Saturday, 19 July 2014

Day 5 #BYOD4L Creating by @suebecks

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Day 5 and the final Tweet Chat is going to be led by Chrissi and myself on creating. This has to be my favorite topic and it fills me with joy at this stage of BYOD4L when our learners and facilitators are sharing so many creative ways of learning and teaching. From ideas in the classroom to fun activities that can provide great activities for inductions or icebreakers in workshops.

Final f2f meet-up at Sheffield Hallam Uni

A small group of us met (myself, Andrew Middleton, Julie Gillin and Ian Glover) and during the hour we talked about feedback. First creating a mind map of sort using the whiteboard, we discussed feedback quite broadly and then focused in on the role of smart devices, apps and social media could now enhance this process. Andrew Middleton then captured our summaries using his iPad and posted the video on YouTube. 

Two things came from this: 

  1. Rather than just talk about the topic we created a visual map each with a pen in hand. We didn't worry about colours and shapes of boxes, but did refer to this and the digital tools like Mindmeister mindmapping which make it easy to collaboratively work on a mind map and move elements around. For today we used a paper tissue and re-wrote!
  2. We captured a summary (un-rehearsed) of the key points we had discussed. This took under 4 minutes and is now saved to listen back to.

The aspect I talked to was tutorial feedback. The opportunity for students to capture the feedback they are being given can now be done in many ways using the very devices they carry with them every day - their mobile phones. 

Examples might include:

  • recording an audio or video file of the conversation
  • making bullet notes on paper or the whiteboard and taking a photo
  • creating a mind map using an app, paper or whiteboard (plus photo) 

What is important is giving the students the choice to capture the feedback in a way that is meaningful and useful to them and encouraging them to do this. As educators we should help our students to utilise technology to enhance their learning and guide them towards ways they can do this.  


Sam Illingworth planted the seed in our evening Tweet Chat, Ian Guest set up a Google Doc and before we knew it a group of us had written a poem, each contributing a verse each! How did this happen? I think we simply responded to a challenge and knew we had a small time frame to complete this. It was fun and creativity won the day.

In the digital jungle

Reaching out into the chaotic, swirling abyss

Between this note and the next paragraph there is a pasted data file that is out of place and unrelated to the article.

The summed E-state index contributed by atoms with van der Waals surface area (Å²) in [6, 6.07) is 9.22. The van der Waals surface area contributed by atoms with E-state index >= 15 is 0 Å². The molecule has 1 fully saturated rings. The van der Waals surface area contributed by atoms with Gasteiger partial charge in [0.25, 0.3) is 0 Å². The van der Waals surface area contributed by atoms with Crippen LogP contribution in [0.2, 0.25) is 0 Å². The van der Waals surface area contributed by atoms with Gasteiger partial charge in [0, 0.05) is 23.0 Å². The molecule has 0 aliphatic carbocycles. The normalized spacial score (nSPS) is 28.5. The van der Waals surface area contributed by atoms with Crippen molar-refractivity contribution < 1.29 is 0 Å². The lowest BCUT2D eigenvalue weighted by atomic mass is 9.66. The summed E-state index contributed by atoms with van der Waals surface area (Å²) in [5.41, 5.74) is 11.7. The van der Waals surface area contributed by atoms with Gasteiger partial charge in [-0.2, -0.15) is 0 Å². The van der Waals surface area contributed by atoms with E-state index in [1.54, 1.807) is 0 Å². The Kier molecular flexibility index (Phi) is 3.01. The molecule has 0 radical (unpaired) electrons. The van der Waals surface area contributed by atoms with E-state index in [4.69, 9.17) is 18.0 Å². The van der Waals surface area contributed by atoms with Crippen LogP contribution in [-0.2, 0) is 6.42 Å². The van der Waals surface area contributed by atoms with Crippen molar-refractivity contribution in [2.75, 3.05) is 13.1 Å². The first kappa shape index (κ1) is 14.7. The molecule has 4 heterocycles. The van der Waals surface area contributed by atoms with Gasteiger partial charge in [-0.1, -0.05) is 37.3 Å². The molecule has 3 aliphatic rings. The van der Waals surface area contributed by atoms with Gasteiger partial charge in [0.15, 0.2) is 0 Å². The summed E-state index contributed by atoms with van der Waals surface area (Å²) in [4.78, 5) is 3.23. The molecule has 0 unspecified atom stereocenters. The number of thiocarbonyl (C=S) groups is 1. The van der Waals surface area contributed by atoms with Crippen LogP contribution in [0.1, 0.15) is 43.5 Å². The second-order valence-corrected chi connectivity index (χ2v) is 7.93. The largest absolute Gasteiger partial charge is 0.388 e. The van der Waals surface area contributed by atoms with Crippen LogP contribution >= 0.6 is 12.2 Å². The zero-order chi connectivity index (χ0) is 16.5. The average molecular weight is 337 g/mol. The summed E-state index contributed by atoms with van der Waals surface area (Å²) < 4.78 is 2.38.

Feeling that e-learning can be so hit and miss
I want to avoid device apathy and neglect
But what does it mean to really connect?

So onwards we go
But where, do we know?
Wouldn’t it be great?
If we all started to communicate

Curating a task, can be quite unfamiliar,
belonging in museums, art galleries and similar. 
With mobile devices we curate a different way 
Sharing resources with scoop it and Mendeley 

Five brief days, so short and sweet 
In Twitter and Google we gathered to meet 
Inspired to explore, discuss and create
Minds now expanded; an enlightened state 

Knowledge isn’t just facts 
Or historical acts 
Its cerebral energy we state 
When we start to create 

But this isn’t the end! 
We now each have a valuable PLN to tend 
Our #BYOD4L community will continue to grow 
Help us reach out to let others know

1 Sam Illingworth
2 Neil Withnell
3 Ian Guest
4 Peter Reed
5 Carol Haigh
6 Sue Beckingham

GCU Games On

A mini collaboration with Sheila MacNeill gave us the opportunity to take part in a creative challenge alongside a course she was running. Sheila and team from Glasgow Caledonian University have taken their first steps into the world of open online education this week with the launch of GCU Games On - a three-week, open online event to celebrate the Glasgow 2014 Commonwealth Games. 
I was thrilled to see our community embrace this with Hayley Atkinson getting my gold medal; Julie Gillin and Cheryl Dunleavy getting silver and all of the other creatives a bronze medal. You can view some of the shared photos below!

The Tweet Chat
The final chat #BYOD4Lchat - well at least for this iteration. Plans are already in the making to run BYOD4L again and invite other institutions to take part. But back to the Tweet Chat. We broke all the conventions of the previous structures chats. We asked the community to go create something that visualised what they would take away from BYOD4L. We were not disappointed! So many wonderful examples were posted on Twitter.  
We then moved on to Socrates and a Question Shower led by Chrissi. For the final 10 minutes  we put out the challenge to create an activity we could do together and the community rose to the challenge! It was fun, fast and furious! There was a feeling we didn't want things to end and the conversations went past the hour. I wish we had more time to give the participants to develop activities and set us challenges. There is the potential I think to start earlier and make this a 2 hour interactive active tweet chat! It is all about experimenting and adjusting. Who'd have thought so  many educators would dedicate an hour of their Friday evening to this?!